This question is mainly to check if I understood i2c protocol and hardware correctly. Because pin modes confusing me a little, ia m jsut a beginner.

  1. I2C SDA and SCL lines are pulled high with pull up resistor. In my case I use 4k resistor.
  2. Master pulls SDA line to ground and starts clocking on SCL line after that, and thats called start condition.
  3. Master send out an adress to slave and r/w bit.

Here is what confuses me.

  1. Master reconfigures the pin SDA in to input mode to recieve ACK bit while slave reconfigures its input pin to output pin and pulls SDA line to ground to send and ACK bit.

And then same repeats with the rest of the bytes untill stop condition is met. The question is, is pin actually reconfigured from output to input on the master to read the ACK bit or there is some other mechanisms that i am not aware of?

From what I read on AVR forums I can do the following: In case my SDA pin is on PB0, to make it high I would switch PB0 to input without internal pull up (leaves it floating). To make pin go low I would set it to output low. While I am input mode I could also read the input from the same pin.

Please correct me if i am wrong.


3 Answers 3


I²C has two states on the SCL/SDA lines. A weak high level, and a strong low level. To achieve that by bit-banging, set the output register to low, and leave it alone later.

Only ever switch the SCL/SDA data direction register between input/weak high level and output/strong low level.

For SCL you have to do the same as for SDA because the slave may choose to pull the SCL line low for clock stretching. You have to release clock, then check if the slave also released it. Not supporting clock stretching properly is a bug even found in professional I²C hosts implemented in hardware.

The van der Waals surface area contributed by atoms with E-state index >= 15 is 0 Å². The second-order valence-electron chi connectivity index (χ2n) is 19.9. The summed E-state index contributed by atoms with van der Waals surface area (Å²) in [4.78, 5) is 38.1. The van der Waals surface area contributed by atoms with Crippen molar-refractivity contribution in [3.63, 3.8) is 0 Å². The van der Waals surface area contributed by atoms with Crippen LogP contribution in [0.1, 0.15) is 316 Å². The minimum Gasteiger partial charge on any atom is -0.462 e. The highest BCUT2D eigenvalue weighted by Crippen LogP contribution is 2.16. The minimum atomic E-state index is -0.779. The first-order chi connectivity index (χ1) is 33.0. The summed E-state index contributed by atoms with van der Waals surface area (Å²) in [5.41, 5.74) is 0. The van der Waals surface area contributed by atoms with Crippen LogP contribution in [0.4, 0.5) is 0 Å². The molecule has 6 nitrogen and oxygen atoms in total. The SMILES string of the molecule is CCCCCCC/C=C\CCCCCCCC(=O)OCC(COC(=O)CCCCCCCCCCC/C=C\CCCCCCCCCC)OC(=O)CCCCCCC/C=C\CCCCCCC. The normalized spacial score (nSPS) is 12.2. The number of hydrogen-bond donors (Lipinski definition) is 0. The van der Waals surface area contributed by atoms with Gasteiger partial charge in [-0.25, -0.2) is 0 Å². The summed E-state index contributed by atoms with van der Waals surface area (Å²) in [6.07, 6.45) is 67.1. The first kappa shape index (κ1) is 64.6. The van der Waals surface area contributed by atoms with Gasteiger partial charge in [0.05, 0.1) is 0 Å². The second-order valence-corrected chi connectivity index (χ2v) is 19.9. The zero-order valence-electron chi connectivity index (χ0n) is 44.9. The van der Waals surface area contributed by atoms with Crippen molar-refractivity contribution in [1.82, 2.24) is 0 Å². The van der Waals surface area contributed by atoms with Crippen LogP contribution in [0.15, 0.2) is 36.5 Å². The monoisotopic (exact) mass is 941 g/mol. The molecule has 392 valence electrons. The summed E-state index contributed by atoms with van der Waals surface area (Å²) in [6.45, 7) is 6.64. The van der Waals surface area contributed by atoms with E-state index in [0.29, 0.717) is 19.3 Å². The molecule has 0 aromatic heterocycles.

Most AVR controllers have an I²C host/device controller built in hardware, and it's one of the few which is implemented correctly. You don't have to bitbang I²C on those controllers. Check the datasheet.

  • \$\begingroup\$ a weak high level is when pin is input mode basically, and is left floating (no pull up internal). stong low is when pin is in output mode and pulled to low(grond) via internal cmos transistor ? and yes i am aware of the fact that i have i2c pirephiral :) \$\endgroup\$ Commented Jan 25, 2020 at 9:31
  • \$\begingroup\$ That's correct. \$\endgroup\$
    – Janka
    Commented Jan 25, 2020 at 9:32
  • \$\begingroup\$ thank you so much sir. \$\endgroup\$ Commented Jan 25, 2020 at 9:32

I2C as a standard protocol will have dedicated hardware blocks which will be use for bit timing, and protocol Compliance.

It seems that you are bit banging the I2C protocol manually. For high impedance as you said, making it input with no internal pull-ups and pulldown is fine.

  • I2C is a complex protocol to implement manually and still to accommodate all the necessary features supported

  • If the slave being controllers is simple device (a sensor or a display) it will be easier

  • Multimaster scenario and some known error conditions are challenges will be limitations

  • Please also have a chance to reset the slave if possible

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  • \$\begingroup\$ well i know that there is a peripheral deticated to I2c in my MCU, i just wanted to know how exactly it functions so i can for example implement one my self if needs to. \$\endgroup\$ Commented Jan 25, 2020 at 9:28

Here is a good resource - https://learn.sparkfun.com/tutorials/i2c. There you can see that open-drain outputs (and inputs) are connected in parallel in the so-called wired OR.

I2C hardware

  • \$\begingroup\$ I am aware of open drain, however there is no such mode for AVR mcu that i am working on. this why i asked this question. i have an integrated piripheral that lets me handle i2c but i just wanted to know how can i implement my own \$\endgroup\$ Commented Jan 25, 2020 at 9:35
  • \$\begingroup\$ Of course, the same protocol can be implemented in various ways... but it is a good idea to know how in principle devices are connected to busses... \$\endgroup\$ Commented Jan 25, 2020 at 9:44

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